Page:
Communication has the most impact when it is verbal, visual and in person on a topic important to all participants.
This summer, to my surprise, I encountered a stellar example on a tour of the Sept. 11 memorial in New York. Like many, I had seen on television the second skyjacked plane crash into 2 World Trade Center. As a CNN correspondent, I had worked in the original 1 World Trade Center, already collapsed, so I was glued to the TV for two weeks. I thought I knew the whole story, but I didn’t. The tour company promising a guide “with a personal connection” certainly delivered.
Ron, the guide in question, had been six blocks away watching when the second tower collapsed around 9 a.m. He was passionate, but not overly so, showing my fellow tourists and I photographs as he talked. He fielded our questions well, and we absorbed his informed testimony. Studies show the maximum time an adult can give a topic or task 100 percent attention is usually only 1½ hours. Ron filled two hours – most touchingly when he said, “It was the first day of school, so many dropping off their kids were late to work and, thus, survived.” As a mom who had sat in many carpool lines, I thought that fact was relatable, effective.
When Ron ended, I asked him, “How do you relive this regularly?” He responded: “I can only do it once a week. Otherwise, it’s too much.” I understood. After that, touring the museum alone was less intense.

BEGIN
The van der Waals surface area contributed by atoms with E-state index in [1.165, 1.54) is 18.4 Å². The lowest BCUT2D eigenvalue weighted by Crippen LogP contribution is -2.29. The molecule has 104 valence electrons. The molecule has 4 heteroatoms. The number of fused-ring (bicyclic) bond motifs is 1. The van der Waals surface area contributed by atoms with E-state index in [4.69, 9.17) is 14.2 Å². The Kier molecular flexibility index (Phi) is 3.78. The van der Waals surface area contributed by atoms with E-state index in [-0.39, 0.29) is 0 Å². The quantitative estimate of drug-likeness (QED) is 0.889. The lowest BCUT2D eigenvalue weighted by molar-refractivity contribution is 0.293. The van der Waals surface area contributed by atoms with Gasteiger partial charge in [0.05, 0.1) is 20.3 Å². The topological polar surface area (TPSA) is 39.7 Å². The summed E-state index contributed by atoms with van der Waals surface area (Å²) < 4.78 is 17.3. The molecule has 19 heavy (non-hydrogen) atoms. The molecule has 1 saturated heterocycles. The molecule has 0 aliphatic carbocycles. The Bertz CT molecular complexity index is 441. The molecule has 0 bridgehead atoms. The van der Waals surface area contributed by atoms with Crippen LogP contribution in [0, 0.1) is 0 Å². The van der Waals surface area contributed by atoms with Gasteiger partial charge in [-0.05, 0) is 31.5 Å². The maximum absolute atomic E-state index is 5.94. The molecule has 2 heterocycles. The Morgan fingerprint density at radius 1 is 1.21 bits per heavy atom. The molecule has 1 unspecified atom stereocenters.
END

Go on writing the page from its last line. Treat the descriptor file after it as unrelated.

Afterward, outside, where the reflecting pools rim the footprints of the two former towers, the visual hit hard – the overall impression being of a building falling, with pearl-like streams of water dropping into infinity representing each person who died. Then, each victim’s name is inscribed not in alphabetical order but, through incredible research, in a group with the people each worked and died with.
I will never forget that guide, covering his shivering at times, recounting that day 18 years ago now. Ron really wanted us to understand the ongoing need for all of us to be vigilant. That is the word I remember most. Home base messages are best short, like that.
In 20 years of coaching individuals to express their goals in interviews, résumés and cover letters/essays, I have never met a better communicator. Ron could have lost his message or composure at any time, but didn’t. His critical blend of information and emotion was clear. A perfect example for all of us seeking to communicate well. [ LN dingbat]
Janis Murray is president and owner of Murray Prep LLC, providing communication training for students and professionals seeking success since 1999. Based in St. Louis, she currently works with clients in nine states, Europe and Asia.